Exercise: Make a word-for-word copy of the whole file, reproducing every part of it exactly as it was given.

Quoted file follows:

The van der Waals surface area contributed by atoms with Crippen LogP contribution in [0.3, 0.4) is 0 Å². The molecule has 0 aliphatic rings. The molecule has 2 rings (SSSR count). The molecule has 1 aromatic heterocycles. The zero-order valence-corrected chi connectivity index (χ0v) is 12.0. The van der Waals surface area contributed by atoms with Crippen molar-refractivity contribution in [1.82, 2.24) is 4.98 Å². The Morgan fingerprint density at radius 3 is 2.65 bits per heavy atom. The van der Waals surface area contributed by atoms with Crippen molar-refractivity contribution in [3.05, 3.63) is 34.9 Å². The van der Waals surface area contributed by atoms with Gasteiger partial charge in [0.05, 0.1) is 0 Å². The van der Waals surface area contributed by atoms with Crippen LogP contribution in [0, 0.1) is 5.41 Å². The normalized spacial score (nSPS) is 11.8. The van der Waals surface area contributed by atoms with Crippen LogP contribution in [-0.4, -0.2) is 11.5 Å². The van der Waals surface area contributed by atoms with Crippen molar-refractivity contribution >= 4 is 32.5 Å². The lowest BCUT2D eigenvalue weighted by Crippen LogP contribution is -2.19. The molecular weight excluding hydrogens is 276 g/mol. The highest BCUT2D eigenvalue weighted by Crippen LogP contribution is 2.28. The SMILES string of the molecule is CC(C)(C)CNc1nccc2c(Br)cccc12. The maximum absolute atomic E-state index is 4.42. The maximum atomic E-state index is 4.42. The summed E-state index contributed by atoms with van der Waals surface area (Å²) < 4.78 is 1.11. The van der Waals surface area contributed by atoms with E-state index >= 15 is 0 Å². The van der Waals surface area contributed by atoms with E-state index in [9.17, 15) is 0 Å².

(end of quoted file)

The van der Waals surface area contributed by atoms with Crippen LogP contribution in [0.3, 0.4) is 0 Å². The molecule has 0 aliphatic rings. The molecule has 2 rings (SSSR count). The molecule has 1 aromatic heterocycles. The zero-order valence-corrected chi connectivity index (χ0v) is 12.0. The van der Waals surface area contributed by atoms with Crippen molar-refractivity contribution in [1.82, 2.24) is 4.98 Å². The Morgan fingerprint density at radius 3 is 2.65 bits per heavy atom. The van der Waals surface area contributed by atoms with Crippen molar-refractivity contribution in [3.05, 3.63) is 34.9 Å². The van der Waals surface area contributed by atoms with Gasteiger partial charge in [0.05, 0.1) is 0 Å². The van der Waals surface area contributed by atoms with Crippen LogP contribution in [0, 0.1) is 5.41 Å². The normalized spacial score (nSPS) is 11.8. The van der Waals surface area contributed by atoms with Crippen LogP contribution in [-0.4, -0.2) is 11.5 Å². The van der Waals surface area contributed by atoms with Crippen molar-refractivity contribution >= 4 is 32.5 Å². The lowest BCUT2D eigenvalue weighted by Crippen LogP contribution is -2.19. The molecular weight excluding hydrogens is 276 g/mol. The highest BCUT2D eigenvalue weighted by Crippen LogP contribution is 2.28. The SMILES string of the molecule is CC(C)(C)CNc1nccc2c(Br)cccc12. The maximum absolute atomic E-state index is 4.42. The maximum atomic E-state index is 4.42. The summed E-state index contributed by atoms with van der Waals surface area (Å²) < 4.78 is 1.11. The van der Waals surface area contributed by atoms with E-state index >= 15 is 0 Å². The van der Waals surface area contributed by atoms with E-state index in [9.17, 15) is 0 Å².